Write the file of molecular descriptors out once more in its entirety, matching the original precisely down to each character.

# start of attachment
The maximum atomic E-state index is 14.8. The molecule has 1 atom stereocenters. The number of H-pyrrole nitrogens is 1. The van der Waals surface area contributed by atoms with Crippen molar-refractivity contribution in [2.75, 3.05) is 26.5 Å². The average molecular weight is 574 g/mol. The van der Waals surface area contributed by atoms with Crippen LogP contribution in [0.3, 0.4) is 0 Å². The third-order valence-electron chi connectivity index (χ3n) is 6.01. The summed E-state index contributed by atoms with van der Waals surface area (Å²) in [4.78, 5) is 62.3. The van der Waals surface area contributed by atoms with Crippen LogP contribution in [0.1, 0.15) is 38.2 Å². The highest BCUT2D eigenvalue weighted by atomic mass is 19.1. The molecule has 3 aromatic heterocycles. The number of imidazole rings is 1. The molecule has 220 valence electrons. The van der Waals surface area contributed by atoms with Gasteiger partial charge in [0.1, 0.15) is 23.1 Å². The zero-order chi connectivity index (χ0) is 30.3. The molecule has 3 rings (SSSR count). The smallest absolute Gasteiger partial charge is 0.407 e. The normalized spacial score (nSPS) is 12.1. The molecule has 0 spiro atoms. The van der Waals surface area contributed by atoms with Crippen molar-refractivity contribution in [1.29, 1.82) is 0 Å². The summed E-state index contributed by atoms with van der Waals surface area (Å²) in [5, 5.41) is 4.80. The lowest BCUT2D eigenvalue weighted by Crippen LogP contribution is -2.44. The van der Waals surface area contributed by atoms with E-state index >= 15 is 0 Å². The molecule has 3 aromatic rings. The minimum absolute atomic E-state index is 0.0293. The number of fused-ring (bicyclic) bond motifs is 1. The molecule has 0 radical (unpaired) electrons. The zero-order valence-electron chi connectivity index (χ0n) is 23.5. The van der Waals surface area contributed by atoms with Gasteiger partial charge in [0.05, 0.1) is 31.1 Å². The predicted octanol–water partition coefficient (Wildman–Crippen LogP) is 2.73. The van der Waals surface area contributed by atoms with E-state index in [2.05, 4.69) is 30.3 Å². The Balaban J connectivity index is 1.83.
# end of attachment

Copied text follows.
The maximum atomic E-state index is 14.8. The molecule has 1 atom stereocenters. The number of H-pyrrole nitrogens is 1. The van der Waals surface area contributed by atoms with Crippen molar-refractivity contribution in [2.75, 3.05) is 26.5 Å². The average molecular weight is 574 g/mol. The van der Waals surface area contributed by atoms with Crippen LogP contribution in [0.3, 0.4) is 0 Å². The third-order valence-electron chi connectivity index (χ3n) is 6.01. The summed E-state index contributed by atoms with van der Waals surface area (Å²) in [4.78, 5) is 62.3. The van der Waals surface area contributed by atoms with Crippen LogP contribution in [0.1, 0.15) is 38.2 Å². The highest BCUT2D eigenvalue weighted by atomic mass is 19.1. The molecule has 3 aromatic heterocycles. The number of imidazole rings is 1. The molecule has 220 valence electrons. The van der Waals surface area contributed by atoms with Gasteiger partial charge in [0.1, 0.15) is 23.1 Å². The zero-order chi connectivity index (χ0) is 30.3. The molecule has 3 rings (SSSR count). The smallest absolute Gasteiger partial charge is 0.407 e. The normalized spacial score (nSPS) is 12.1. The molecule has 0 spiro atoms. The van der Waals surface area contributed by atoms with Crippen molar-refractivity contribution in [1.29, 1.82) is 0 Å². The summed E-state index contributed by atoms with van der Waals surface area (Å²) in [5, 5.41) is 4.80. The lowest BCUT2D eigenvalue weighted by Crippen LogP contribution is -2.44. The van der Waals surface area contributed by atoms with E-state index >= 15 is 0 Å². The molecule has 3 aromatic rings. The minimum absolute atomic E-state index is 0.0293. The number of fused-ring (bicyclic) bond motifs is 1. The molecule has 0 radical (unpaired) electrons. The zero-order valence-electron chi connectivity index (χ0n) is 23.5. The van der Waals surface area contributed by atoms with Gasteiger partial charge in [0.05, 0.1) is 31.1 Å². The predicted octanol–water partition coefficient (Wildman–Crippen LogP) is 2.73. The van der Waals surface area contributed by atoms with E-state index in [2.05, 4.69) is 30.3 Å². The Balaban J connectivity index is 1.83.